What does a Bed and Breakfast have to do with hunger?
Recently, my boyfriend and I were vacationing up in Maine. We were staying at a lovely bed and breakfast and one morning as we were eating blueberry infused frenchtoast (yum!) and looking out the window at a beautiful bay of water the bed and breakfast owner asked us what we did in DC. I dread the question for a few reasons, but for one because you never know what kind of response you're going to get. I say:
"I work for a grassroots anti-hunger advocacy organization - we try to make Congress more responsive to the needs of hungry and poor people."
"Oh" she says. "So what are you working on right now?"
"We're trying to get Congress to commit to cutting hunger in half by 2010 and end it by 2015."
This time she laughs.
"So you're trying to end hunger?"
"Basically" I respond.
"Good luck with that." she retorts.
The next morning, there is another couple also eating breakfast with us (a delicious Finnish pancake this time). They were from South Carolina. The bed and breakfast owner informs them:
"Erin here is trying to end hunger."
In my head I'm thinking, here it goes again. I'M ON VACATION! The husband turns to me and says:
"Seems like you should be working on obesity these days instead of hunger."
Mental groan from me.
"Actually you may be surprised to find out that obesity and hunger are interrelated." (I then go into my obesity spiel - if you want more on the spiel email me and I'll send you BFW's one-pager on the topic.)
I turn back to my food and staring out the window in hopes to have the conversation over simply because, I'M ON VACATION! No such luck! Bed and breakfast owner states:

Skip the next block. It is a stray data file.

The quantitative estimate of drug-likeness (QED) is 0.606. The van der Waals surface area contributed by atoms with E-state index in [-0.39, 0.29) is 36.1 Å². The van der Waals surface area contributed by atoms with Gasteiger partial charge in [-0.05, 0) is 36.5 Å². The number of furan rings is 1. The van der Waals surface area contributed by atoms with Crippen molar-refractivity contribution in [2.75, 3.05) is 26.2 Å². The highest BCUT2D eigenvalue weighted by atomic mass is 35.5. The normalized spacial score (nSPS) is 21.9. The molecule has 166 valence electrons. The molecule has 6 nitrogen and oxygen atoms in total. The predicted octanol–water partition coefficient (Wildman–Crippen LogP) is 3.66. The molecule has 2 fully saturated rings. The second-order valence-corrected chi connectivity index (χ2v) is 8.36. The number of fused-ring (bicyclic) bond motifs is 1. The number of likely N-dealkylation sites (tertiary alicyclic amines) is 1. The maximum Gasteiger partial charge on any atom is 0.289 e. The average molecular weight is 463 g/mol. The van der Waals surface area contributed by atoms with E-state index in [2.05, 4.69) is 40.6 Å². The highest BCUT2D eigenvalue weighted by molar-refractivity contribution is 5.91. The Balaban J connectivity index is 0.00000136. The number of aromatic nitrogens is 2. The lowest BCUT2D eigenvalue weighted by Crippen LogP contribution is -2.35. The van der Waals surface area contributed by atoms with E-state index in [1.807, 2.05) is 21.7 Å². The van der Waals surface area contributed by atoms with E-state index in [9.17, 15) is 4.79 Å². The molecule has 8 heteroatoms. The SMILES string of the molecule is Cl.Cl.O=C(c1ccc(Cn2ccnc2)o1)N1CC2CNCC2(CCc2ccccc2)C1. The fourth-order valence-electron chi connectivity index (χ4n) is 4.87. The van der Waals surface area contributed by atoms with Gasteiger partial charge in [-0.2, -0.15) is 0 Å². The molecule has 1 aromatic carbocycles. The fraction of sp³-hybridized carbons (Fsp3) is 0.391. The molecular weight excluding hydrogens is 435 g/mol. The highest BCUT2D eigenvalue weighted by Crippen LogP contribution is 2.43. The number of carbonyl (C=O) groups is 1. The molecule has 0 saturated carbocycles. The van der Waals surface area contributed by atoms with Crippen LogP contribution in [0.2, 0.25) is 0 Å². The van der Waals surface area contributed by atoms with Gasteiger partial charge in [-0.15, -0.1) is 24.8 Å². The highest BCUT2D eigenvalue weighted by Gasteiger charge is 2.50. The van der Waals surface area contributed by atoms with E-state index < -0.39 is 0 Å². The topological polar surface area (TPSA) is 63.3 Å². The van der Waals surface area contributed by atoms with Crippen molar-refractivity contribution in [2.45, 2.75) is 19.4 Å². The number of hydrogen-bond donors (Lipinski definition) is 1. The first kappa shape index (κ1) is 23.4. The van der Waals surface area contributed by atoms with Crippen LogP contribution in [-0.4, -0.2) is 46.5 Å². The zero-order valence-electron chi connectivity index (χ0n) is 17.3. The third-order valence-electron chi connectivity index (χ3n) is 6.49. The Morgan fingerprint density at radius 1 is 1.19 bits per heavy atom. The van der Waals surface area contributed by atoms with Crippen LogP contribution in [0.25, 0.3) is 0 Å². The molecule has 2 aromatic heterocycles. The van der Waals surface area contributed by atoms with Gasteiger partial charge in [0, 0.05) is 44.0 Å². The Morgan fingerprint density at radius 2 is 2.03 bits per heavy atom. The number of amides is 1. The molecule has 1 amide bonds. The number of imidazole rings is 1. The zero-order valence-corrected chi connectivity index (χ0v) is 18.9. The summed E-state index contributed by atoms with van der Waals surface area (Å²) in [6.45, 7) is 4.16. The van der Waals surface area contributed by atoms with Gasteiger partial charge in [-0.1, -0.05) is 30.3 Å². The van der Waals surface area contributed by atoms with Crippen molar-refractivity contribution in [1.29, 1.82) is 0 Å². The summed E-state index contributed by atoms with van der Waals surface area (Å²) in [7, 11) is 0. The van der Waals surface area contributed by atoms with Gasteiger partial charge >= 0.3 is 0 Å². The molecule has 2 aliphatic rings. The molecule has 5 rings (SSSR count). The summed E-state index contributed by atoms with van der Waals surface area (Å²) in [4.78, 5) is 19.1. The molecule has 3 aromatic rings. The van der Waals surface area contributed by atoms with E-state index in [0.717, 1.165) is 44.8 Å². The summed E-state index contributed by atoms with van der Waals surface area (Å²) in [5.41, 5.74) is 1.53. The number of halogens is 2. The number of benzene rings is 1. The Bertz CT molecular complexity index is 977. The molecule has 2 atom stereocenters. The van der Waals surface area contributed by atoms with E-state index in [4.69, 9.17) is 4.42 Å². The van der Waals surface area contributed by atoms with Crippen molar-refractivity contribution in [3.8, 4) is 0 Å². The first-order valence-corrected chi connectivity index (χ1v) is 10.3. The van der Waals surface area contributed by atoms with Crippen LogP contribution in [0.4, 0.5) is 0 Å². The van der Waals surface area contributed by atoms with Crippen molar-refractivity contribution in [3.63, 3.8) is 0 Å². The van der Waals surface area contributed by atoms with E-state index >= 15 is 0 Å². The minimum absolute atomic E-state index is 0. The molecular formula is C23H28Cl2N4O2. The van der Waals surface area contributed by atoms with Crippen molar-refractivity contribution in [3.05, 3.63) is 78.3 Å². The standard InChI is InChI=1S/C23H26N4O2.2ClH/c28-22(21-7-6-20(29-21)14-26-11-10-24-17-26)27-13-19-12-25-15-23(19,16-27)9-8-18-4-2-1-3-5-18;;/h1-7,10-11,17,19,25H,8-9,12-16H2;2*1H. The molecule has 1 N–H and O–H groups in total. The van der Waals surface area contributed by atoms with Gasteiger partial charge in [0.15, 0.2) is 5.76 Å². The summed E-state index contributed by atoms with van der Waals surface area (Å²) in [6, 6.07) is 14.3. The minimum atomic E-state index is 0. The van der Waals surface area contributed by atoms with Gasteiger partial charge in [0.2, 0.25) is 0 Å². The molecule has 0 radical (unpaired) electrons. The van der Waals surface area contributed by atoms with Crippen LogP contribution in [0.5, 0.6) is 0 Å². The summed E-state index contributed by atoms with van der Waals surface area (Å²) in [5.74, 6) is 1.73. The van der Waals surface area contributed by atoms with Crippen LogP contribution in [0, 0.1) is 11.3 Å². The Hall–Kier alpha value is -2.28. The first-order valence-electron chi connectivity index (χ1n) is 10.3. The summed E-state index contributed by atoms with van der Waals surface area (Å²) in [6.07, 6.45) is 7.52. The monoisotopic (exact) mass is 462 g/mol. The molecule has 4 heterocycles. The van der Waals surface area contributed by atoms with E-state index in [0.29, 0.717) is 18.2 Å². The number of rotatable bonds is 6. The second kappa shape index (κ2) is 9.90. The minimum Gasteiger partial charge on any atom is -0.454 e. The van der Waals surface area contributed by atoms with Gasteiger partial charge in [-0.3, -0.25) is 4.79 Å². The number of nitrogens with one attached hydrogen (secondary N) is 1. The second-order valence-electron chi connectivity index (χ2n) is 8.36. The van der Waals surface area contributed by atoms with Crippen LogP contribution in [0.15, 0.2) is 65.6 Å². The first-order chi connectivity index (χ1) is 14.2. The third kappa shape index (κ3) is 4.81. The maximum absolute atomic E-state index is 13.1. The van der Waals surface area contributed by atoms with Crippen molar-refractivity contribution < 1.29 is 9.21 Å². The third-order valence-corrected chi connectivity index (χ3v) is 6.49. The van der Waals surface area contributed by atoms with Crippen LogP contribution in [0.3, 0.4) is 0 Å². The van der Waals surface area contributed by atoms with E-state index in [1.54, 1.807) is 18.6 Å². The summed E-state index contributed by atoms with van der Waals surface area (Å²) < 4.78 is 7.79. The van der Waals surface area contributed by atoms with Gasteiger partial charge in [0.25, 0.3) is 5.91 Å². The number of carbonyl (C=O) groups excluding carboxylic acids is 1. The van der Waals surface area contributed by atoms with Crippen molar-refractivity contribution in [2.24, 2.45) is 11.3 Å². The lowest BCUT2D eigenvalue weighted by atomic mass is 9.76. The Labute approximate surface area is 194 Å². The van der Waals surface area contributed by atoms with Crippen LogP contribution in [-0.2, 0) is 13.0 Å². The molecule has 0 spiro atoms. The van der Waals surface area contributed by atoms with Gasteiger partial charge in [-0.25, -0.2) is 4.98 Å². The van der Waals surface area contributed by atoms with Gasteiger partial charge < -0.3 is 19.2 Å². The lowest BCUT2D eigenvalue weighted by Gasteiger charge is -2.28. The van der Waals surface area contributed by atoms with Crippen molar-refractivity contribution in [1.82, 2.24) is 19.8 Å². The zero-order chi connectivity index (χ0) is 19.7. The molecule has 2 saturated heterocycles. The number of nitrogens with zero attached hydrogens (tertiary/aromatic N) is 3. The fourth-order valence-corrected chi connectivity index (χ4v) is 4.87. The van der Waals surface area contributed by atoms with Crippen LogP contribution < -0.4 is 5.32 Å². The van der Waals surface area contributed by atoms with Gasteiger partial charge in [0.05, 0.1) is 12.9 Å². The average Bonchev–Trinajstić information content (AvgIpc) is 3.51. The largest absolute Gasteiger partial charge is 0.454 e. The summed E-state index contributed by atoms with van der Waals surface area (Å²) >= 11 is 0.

"Well I just think that before we go spending all this money overseas to other countries we need to take care of our own."
Frustrated I respond less diplomatically:
"There's enough money in the US budget to help reduce poverty in other countries as well as, 'take care of our own.' It's all about what our country sees as its priorities. We choose to spend our money in other areas that may not be as important."
My boyfriend backs me up with a few more comments on this topic. Then nothing is said for a few minutes and I start to think we'll move on to another topic. But no, the woman from South Carolina says:
"It just seems to me that if I were in a situation where I was hungry or poor and I had children that I'd just get out of that situation. I would find another option."
At this point you should probably check my blood pressure because I'm sure it's skyrocketed. Inside my head I'm screaming at her, "that's because you're white and privileged." But my external response was much more calm and diplomatic:
"Well, it's not that easy. You need to realize that when you're struggling to get by, you're spending all of your energy each day just trying to survive. It's not that simple to just say I'm going to get out of this situation and do it. It's not like people that are struggling want to be..."
I don't know what else I said because I was half answering and half trying to get my blood pressure/anger under control. I like to think I'm a pretty calm natured person, but one thing that gets me totally riled up is when people in a position of power and privilege refuse to accept societal problems and just want to place the blame on the individual. Is it because of fear? Did this woman respond the way she did because she didn't want to think that she could be in this situation in the blink of an eye? What is it that makes us just want to turn the other way when we see anything that brings us discomfort?
I hope that my conversation gave this couple and the B&B owner a new perspective on hunger, but I don't know if they were ready to hear it or not. My boyfriend filled out the guest book as we were leaving the B&B and at the end of his nice note he added, "If you'd like to help end hunger go to www.bread.org." Maybe I should see if she's become a member! You never know! This experience only reminded me that we still have a lot of basic education to do for the general American public and that we need to see a shift in our thinking from the individual to community.
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